But by taking such humor into the realm of cartoons, the author and illustrator of "Cancer Made Me a Shallower Person: A Memoir in Comics" (Harper) makes it edgier. Engelberg drew the first in the collection of about 50 cartoons in 2001, while waiting for the biopsy results that confirmed her cancer; later entries deal with the cancer's spread to her brain. (She didn't need the recent uproar over depictions of Muslims to prove cartoons' capacity to shock and disturb.)

Any joke about cancer is by definition dark humor. But Engelberg's irreverent alternative to the "Chicken Soup for the Soul" approach is insightful, unflinching and painfully, painfully funny. No topic is so delicate as to be off limits — from loss of libido to loss of hair. While some of Engelberg's cartoons take on big topics (coming to terms with death's inevitability, wondering whether there's an afterlife), others play with life's smaller issues: "Is it okay to play the cancer card with telemarketers?" the "Miriam" cartoon character asks. To which you might reply: Are the snickers that this produces healthy?

There have been many stories about parents trying to track and monitor the activities of their children but none as good as this one in The Washington Post. With very engaging writing the author explains how the parents go about watching what the kids see and what the kids to thwart the parents.
It begins this way:

Maribeth Luftglass is a gumshoe mom.

The parent of three preteens periodically reads the text messages on their cellphones, monitors whom and when they're instant messaging and searches the Internet to make sure they haven't started blogging or set up profiles on social networking sites.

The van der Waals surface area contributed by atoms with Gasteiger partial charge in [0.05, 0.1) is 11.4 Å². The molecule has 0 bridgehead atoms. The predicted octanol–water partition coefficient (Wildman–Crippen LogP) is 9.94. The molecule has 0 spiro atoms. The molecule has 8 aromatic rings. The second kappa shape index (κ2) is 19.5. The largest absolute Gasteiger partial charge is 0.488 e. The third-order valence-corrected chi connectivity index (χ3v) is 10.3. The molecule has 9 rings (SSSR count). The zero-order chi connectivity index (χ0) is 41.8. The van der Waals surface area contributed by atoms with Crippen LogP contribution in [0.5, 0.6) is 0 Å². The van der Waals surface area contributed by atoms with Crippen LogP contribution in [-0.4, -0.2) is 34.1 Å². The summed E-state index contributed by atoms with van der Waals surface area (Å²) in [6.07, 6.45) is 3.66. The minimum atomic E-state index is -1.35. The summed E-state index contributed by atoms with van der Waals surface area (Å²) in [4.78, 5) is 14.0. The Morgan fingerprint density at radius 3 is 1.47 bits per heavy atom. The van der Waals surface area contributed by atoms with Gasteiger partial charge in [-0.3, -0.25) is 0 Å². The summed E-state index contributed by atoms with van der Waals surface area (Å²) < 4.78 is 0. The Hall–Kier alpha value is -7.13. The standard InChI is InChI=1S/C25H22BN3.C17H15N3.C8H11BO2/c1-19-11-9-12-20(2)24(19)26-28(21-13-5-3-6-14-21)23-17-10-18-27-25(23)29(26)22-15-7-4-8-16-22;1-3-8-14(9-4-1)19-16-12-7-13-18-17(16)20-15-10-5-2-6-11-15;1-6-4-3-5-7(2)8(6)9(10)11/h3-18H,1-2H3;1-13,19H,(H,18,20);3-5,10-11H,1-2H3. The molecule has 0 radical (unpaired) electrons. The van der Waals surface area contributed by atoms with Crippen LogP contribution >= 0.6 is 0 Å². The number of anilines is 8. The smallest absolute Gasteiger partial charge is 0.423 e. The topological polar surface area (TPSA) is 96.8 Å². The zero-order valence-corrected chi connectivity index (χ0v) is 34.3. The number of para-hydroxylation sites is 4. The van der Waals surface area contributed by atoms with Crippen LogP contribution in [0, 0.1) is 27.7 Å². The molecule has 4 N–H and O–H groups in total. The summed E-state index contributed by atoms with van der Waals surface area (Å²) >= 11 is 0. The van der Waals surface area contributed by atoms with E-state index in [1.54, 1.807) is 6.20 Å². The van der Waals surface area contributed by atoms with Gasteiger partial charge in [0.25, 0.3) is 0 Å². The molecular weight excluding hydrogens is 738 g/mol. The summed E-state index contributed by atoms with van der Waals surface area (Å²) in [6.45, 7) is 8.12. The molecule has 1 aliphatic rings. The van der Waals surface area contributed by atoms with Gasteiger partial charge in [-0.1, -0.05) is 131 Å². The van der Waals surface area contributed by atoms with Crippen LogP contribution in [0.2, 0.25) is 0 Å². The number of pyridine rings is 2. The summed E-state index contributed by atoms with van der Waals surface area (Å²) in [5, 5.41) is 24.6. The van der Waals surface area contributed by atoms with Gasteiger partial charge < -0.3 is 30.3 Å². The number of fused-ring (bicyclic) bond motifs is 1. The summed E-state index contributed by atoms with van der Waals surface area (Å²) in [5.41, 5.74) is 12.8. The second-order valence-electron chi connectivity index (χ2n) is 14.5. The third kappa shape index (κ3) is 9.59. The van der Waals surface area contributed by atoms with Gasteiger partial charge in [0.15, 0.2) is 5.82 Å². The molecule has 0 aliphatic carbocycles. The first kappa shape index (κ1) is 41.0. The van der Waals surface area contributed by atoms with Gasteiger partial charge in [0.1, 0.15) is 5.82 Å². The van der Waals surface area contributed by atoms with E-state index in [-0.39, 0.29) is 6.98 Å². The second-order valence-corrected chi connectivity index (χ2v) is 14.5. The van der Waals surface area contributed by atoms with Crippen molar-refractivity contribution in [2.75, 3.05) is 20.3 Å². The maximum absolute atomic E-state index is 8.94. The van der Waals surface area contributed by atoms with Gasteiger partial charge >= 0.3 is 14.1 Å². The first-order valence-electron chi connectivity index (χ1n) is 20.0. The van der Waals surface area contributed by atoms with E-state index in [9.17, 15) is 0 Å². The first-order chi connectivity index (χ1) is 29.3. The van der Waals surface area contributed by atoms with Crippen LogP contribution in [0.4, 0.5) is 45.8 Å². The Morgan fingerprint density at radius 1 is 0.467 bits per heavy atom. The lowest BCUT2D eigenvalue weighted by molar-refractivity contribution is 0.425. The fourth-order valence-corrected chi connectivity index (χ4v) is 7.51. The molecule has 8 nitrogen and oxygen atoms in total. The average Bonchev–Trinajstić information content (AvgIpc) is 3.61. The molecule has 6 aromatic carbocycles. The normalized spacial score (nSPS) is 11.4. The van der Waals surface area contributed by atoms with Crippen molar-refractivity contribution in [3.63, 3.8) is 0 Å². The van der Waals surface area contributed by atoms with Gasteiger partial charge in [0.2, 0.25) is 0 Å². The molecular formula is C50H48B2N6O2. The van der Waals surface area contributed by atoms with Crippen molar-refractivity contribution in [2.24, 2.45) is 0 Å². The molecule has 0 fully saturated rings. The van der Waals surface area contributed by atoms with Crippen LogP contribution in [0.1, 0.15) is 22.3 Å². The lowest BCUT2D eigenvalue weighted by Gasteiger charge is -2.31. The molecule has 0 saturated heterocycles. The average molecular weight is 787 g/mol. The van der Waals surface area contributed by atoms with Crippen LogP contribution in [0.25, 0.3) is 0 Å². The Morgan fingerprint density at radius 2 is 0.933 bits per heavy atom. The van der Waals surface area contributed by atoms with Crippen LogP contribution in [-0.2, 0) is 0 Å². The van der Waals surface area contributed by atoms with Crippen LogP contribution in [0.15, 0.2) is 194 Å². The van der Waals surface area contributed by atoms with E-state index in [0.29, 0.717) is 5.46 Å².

Her kids, in turn, sometimes attempt a little techno-judo to deflect her surveillance efforts: They change the text and background on the monitor to blue and black, making it harder for her to read the screen from across the room. They set their instant-messaging status to "invisible," so she can't tell they're online.

"I monitor all their online activities," and the kids are well aware that their technology-access privileges come with that cost, said Luftglass, who is the Fairfax County public school system's assistant superintendent of information technology.

The game of parental espionage and counterespionage gets ever more complex with technology.

Remember recess? Well, recess is gradually becoming another subject altogether: History. A story in The Washington Post explains a trend I've seen up close and dislike: The gradual removal of recess at schools.

The story begins this way:

Ask any group of kids what they like best about school and one answer will come up over and over: recess. Who doesn't remember that wonderful moment when you finally got to run out to the playground, carefree, for a pickup game of four square or dodge ball?

But for many kids today, the recess bell comes too late, for too little time, or even not at all. Pressure to raise test scores and adhere to state-mandated academic requirements is squeezing recess out of the school day. In many schools, it's just 10 or 15 minutes, if at all. In some cases, recess has become structured with organized games — yes, recess is being taught…

Academics and psychologists who study childhood development are growing concerned about overly structured, less playful school days, arguing that free play is extremely valuable to kids and their development.

Note: Registration and subscriptions may be required to access some of the articles. Email me or leave a comment if you need help.

About Scott Butki

Scott Butki was a newspaper reporter for more than 10 years before making a career change into education... then into special education. He has been working in mental health for the last ten years. He lives in Austin. He reads at least 50 books a year and has about 15 author interviews each year and, yes, unlike tv hosts he actually reads each one. He is an in-house media critic, a recovering Tetris addict and a proud uncle. He has written articles on practically all topics from zoos to apples and almost everything in between.